Discovery Kyrgyzstan
 
Discovery Kyrgyzstan travel guide #10/2008
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A naturalist's notes

Kyrgyzstan - Land of the Tien ShanThe flora of Kyrgyzstan is rich and varied due to the geographical location of the country. The habitats of many different plant species overlap here, and it is quite possible to find Mediterranean wild vines growing alongside the Adonis from the Himalayas and other plants of Turanian and Indo - Himalayan groups. There are about 500,000 species of plants in the world and about 3,500 of them grow in Kyrgyzstan. Endemic wild plants are found in Kyrgyzstan. Central Asian flora evolved mainly from the tertiary (palaearctic) flora and includes walnut, barberry, rose, maple, currant, apple tree, pear tree, juniper, fir and others.

Arslanbob, the world largest natural nuciferous forest, is a source of particular pride to the Kyrgyz. Pears, walnuts, pistachios, almonds, peaches and other plants grow in this unique forest. The walnut tree is especially valued. It derives from the Juglandaceae family. "Juglans" is formed from the Latin words Juvis and clans, and means "Jupiter's acorn". The common long-held belief is that it was introduced to Europe and Russia from Greece, supposedly its native habitat. In fact the walnut tree originates from Southern Kyrgyzstan and was brought to Greece during the campaigns of Alexander the Great. The biochemical structure divides the walnut into two groups: high-oil walnuts, which contain 70% oil, and high-protein walnuts, which are recommended for diabetic patients. The walnuts also have a high iodine concentration. The pistachio tree is also very valuable. Its fruits are nutritious and healing, and pistachio dyes used in dyeing fabrics derive from its galls or gum accumulations.

Kyrgyzstan is rich in herbs. During the Soviet period Kyrgyzstan was the main supplier of certain raw materials for the medical industry. One such was ephedra (up to 90-93% came from here), known to locals as chekende. Ephedra grows to a large bush and is at home not only on the desert plains, but also on the mountain slopes, preferring stony soil. In the autumn it is covered with orange cones and resembles the decorated fir-tree. Ephedra is the raw material for ephedrine, a very valuable medicine. Annually 1000 tons of Ephedra are stored in the republic.

Kyrgyzstan is the land of origin of the tulip. Holland is commonly known as the tulip state but the original tulip state is in fact Kyrgyzstan. There are eighty types of tulip in the world, seventy of which are grown in Central Asia. Twenty-two types of tulips can be found in Kyrgyzstan, eight of which are very rare.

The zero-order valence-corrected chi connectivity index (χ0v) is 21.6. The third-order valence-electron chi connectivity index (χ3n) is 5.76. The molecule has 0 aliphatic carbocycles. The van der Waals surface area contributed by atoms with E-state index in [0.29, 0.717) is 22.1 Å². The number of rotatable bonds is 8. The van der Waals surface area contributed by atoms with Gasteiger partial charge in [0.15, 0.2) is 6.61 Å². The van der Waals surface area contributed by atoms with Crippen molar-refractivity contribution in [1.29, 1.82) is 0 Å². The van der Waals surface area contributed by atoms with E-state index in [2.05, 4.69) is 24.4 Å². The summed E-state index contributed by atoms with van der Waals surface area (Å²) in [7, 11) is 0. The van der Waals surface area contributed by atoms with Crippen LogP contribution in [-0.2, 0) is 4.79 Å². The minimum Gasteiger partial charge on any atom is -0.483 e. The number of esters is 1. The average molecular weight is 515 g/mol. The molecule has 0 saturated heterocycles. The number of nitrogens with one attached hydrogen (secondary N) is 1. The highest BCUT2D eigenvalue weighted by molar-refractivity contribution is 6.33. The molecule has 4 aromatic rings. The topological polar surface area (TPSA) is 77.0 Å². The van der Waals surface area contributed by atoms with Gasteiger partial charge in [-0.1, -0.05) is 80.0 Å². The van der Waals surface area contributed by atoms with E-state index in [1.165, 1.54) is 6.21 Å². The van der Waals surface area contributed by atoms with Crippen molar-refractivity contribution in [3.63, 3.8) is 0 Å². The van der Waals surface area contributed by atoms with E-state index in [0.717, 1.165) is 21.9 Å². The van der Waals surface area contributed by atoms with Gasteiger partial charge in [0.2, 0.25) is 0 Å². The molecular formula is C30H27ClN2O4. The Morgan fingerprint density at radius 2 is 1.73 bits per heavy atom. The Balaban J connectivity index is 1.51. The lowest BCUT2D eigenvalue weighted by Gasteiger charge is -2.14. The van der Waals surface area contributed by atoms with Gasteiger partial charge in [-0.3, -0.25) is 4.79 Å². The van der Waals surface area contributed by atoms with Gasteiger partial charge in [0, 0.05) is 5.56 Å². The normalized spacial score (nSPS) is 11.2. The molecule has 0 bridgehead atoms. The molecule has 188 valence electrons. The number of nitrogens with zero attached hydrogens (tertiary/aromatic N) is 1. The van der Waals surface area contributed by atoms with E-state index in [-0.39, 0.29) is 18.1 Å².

TulipKolpakovskiy's tulip. This plant with small yellow flowers can be found on the damp moss-grown mountain slopes. The very early flower is sometimes white. They say that human happiness is hidden in these flowers.

Grage's tulip is the king of the tulip. It has the largest flower and spotted leaves. Over 500 new ornamental types of tulip are cultivated from this plant.

One could assume that Juniper is the national tree of Kyrgyzstan. It is always being glorified in poems and folk literature, for its quality of unique sustainability. Juniper is often likened to fearless powerful heroes or wise old greybeards or beautiful slender girls. Indeed, Juniper has many aspects.

The Juniper growing in open sunny places and rich soil is branchy and powerful. Its lower branches touch the ground and the thick crown-like foliage lines the great conic trunk. These resemble strong heroes. The trees growing at the bottom of a gorge or under rocks have a pyramidal cypress-like form and resemble young girls. The trees that grow on mountain slopes have elfin-like forms with crooked serpentine trunks. Those with a real interest in flora who want to discover more should travel to Kyrgyzstan. Here you can really appreciate the wonder of nature, and admire and enjoy its extraordinary masterpieces.

Discovery Kyrgyzstan #5

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